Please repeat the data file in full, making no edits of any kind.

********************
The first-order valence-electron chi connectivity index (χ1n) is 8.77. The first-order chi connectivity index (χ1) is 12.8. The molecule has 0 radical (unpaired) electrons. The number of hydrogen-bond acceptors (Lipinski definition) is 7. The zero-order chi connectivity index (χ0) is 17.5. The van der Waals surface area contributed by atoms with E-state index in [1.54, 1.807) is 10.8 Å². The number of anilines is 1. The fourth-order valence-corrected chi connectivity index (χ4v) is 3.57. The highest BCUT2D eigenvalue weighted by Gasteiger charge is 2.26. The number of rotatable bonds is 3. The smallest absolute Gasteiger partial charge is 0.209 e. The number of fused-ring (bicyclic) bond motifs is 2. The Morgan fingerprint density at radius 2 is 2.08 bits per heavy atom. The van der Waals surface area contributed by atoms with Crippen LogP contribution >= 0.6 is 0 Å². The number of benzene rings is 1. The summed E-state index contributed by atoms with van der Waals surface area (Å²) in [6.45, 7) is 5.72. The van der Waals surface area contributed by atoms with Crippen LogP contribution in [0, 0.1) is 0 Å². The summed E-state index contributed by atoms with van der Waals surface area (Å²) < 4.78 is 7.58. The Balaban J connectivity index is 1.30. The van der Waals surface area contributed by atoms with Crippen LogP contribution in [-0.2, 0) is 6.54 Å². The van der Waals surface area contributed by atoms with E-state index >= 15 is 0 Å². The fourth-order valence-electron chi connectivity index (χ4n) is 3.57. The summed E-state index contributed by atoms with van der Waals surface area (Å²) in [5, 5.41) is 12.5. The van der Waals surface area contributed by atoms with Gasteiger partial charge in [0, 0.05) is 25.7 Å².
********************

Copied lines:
The first-order valence-electron chi connectivity index (χ1n) is 8.77. The first-order chi connectivity index (χ1) is 12.8. The molecule has 0 radical (unpaired) electrons. The number of hydrogen-bond acceptors (Lipinski definition) is 7. The zero-order chi connectivity index (χ0) is 17.5. The van der Waals surface area contributed by atoms with E-state index in [1.54, 1.807) is 10.8 Å². The number of anilines is 1. The fourth-order valence-corrected chi connectivity index (χ4v) is 3.57. The highest BCUT2D eigenvalue weighted by Gasteiger charge is 2.26. The number of rotatable bonds is 3. The smallest absolute Gasteiger partial charge is 0.209 e. The number of fused-ring (bicyclic) bond motifs is 2. The Morgan fingerprint density at radius 2 is 2.08 bits per heavy atom. The van der Waals surface area contributed by atoms with Crippen LogP contribution >= 0.6 is 0 Å². The number of benzene rings is 1. The summed E-state index contributed by atoms with van der Waals surface area (Å²) in [6.45, 7) is 5.72. The van der Waals surface area contributed by atoms with Crippen LogP contribution in [0, 0.1) is 0 Å². The summed E-state index contributed by atoms with van der Waals surface area (Å²) < 4.78 is 7.58. The Balaban J connectivity index is 1.30. The van der Waals surface area contributed by atoms with Crippen LogP contribution in [-0.2, 0) is 6.54 Å². The van der Waals surface area contributed by atoms with E-state index >= 15 is 0 Å². The fourth-order valence-electron chi connectivity index (χ4n) is 3.57. The summed E-state index contributed by atoms with van der Waals surface area (Å²) in [5, 5.41) is 12.5. The van der Waals surface area contributed by atoms with Gasteiger partial charge in [0, 0.05) is 25.7 Å².